So then we deal with what we perceive to be wrong in a variety of ways. We reason that maybe we wound up with the wrong person and things would somehow be better if we were with someone else, so we break up or get divorced. Or maybe we give up on disagreement altogether and passively (and resentfully) let the other person call all the shots for the next 50 years because we abhor conflict and just want things to “work.” But these are just two ways of coping with imperfection from a perspective that the imperfection should not exist rather than an expectation that imperfection is just part of the package.
“Two people are not the same,” says Winifred. “Of course we’re going to run into trouble. We run into trouble with our neighbors, we run into trouble driving. So why would we not run into trouble in some way banging into our differences with a person who we’re trying to make a life together with?”
So rather than relying on the other person in a relationship to do their part in order to achieve some impossible balance, Winifred says we should take it upon ourselves to guide the relationship — not unlike past guest Jocko Willink’s concept of taking extreme ownership of a problem rather than passing the buck.
“That’s really what the one to tango idea is about,” says Winifred. “We don’t meet in the middle. We go as far as we need to go. We repeat ourselves. Let’s say your partner has had too much to drink and you’re about to get in the car. And every time you’ve always gotten in the car and you’ve held on to the door and you’ve prayed…and then one day you say, ‘I’m not getting in the car; give me the keys.’ And that person says, ‘I haven’t had too much to drink.’ And you either buckle at that moment, or you say, ‘Really. Give me the keys.’ And sometimes you hang in there, and it’s scary. That’s a moment where you’re not meeting in the middle. You’re going all the way.”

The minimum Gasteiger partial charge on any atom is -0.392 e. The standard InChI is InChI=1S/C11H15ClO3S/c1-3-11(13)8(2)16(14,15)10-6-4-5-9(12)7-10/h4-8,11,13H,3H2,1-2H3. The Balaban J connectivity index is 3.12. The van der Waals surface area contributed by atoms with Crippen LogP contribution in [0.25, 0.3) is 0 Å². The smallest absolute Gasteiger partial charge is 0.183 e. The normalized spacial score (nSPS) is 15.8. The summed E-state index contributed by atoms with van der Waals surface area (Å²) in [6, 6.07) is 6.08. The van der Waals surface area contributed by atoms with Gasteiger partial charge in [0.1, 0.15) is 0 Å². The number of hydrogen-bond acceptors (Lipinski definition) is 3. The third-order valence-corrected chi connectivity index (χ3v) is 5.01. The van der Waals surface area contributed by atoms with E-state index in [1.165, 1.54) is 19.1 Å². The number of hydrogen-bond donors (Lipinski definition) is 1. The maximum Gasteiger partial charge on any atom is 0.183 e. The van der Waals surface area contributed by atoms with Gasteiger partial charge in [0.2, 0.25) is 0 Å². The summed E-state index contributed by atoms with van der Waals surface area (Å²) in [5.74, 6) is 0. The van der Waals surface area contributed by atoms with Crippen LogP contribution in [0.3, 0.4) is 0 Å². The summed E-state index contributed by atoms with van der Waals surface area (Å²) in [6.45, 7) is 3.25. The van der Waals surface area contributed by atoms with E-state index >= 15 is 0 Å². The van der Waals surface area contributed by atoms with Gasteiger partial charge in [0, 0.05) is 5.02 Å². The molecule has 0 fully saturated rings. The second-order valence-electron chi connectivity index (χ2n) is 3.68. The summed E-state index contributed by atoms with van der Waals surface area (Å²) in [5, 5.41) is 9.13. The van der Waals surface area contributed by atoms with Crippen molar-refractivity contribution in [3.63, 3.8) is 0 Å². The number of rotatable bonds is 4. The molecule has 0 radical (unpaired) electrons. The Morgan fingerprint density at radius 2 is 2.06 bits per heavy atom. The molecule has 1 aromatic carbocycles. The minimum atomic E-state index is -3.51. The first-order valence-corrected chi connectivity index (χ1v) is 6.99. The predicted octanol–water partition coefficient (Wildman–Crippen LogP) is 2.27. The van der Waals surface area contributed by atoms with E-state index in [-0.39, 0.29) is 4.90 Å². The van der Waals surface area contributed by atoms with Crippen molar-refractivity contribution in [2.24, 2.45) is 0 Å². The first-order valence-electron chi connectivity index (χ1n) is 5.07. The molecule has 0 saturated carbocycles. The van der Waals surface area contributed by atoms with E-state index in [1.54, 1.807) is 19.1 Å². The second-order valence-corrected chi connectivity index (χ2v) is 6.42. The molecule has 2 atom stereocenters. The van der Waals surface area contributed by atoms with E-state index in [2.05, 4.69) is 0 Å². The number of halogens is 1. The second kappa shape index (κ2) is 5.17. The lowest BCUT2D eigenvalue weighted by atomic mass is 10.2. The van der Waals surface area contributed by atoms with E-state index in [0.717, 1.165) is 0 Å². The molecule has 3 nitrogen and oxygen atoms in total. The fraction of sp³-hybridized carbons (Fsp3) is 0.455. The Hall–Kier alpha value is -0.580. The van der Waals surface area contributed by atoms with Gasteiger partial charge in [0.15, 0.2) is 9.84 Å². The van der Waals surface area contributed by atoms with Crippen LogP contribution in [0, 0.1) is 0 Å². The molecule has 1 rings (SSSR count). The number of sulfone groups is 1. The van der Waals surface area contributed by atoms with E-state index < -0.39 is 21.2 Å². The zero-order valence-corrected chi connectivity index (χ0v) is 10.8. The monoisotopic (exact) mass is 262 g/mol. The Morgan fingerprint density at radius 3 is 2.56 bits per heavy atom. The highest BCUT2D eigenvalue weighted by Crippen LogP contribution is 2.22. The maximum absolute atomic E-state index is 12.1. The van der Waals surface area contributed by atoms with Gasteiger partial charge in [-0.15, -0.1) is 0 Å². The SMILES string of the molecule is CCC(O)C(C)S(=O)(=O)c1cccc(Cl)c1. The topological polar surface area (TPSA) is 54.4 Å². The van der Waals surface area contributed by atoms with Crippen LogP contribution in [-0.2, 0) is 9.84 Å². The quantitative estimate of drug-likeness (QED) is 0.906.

Listen to this episode of The Art of Charm in its entirety to learn more about why taking the leadership role in guiding a relationship back on course can be difficult — but preferable to the alternative, how Winifred has used her own advice to make her own marriage work (so it’s field-tested knowledge and not theoretical hocus pocus), why fairness doesn’t necessarily factor into what it takes to fix a relationship, how we grow by embracing our differences rather than trying to be perfectly symmetrical, how to overcome our brain’s instinct to preserve rather than challenge the status quo, how to identify what you’re really fighting about, the What’s True exercise, and lots more.
THANKS, Winifred Reilly!
If you enjoyed this session with Winifred Reilly, let her know by clicking on the link below and sending her a quick shout out at Twitter:
Resources from This Episode:
- Transcript for Winifred Reilly | It Takes One to Tango (Episode 661)
- It Takes One to Tango: How I Rescued My Marriage with (Almost) No Help from My Spouse — and How You Can, Too by Winifred M. Reilly
- Worksheet for Winifred Reilly | It Takes One to Tango (Episode 661)
- Winifred Reilly’s website
- Speaking of Marriage
- Winfred’s column at Huffington Post
- Winifred Reilly at Facebook
- Winifred Reilly at Twitter
- 36 Things I Know After 36 Years of Marriage by Winifred M. Reilly, Huffington Post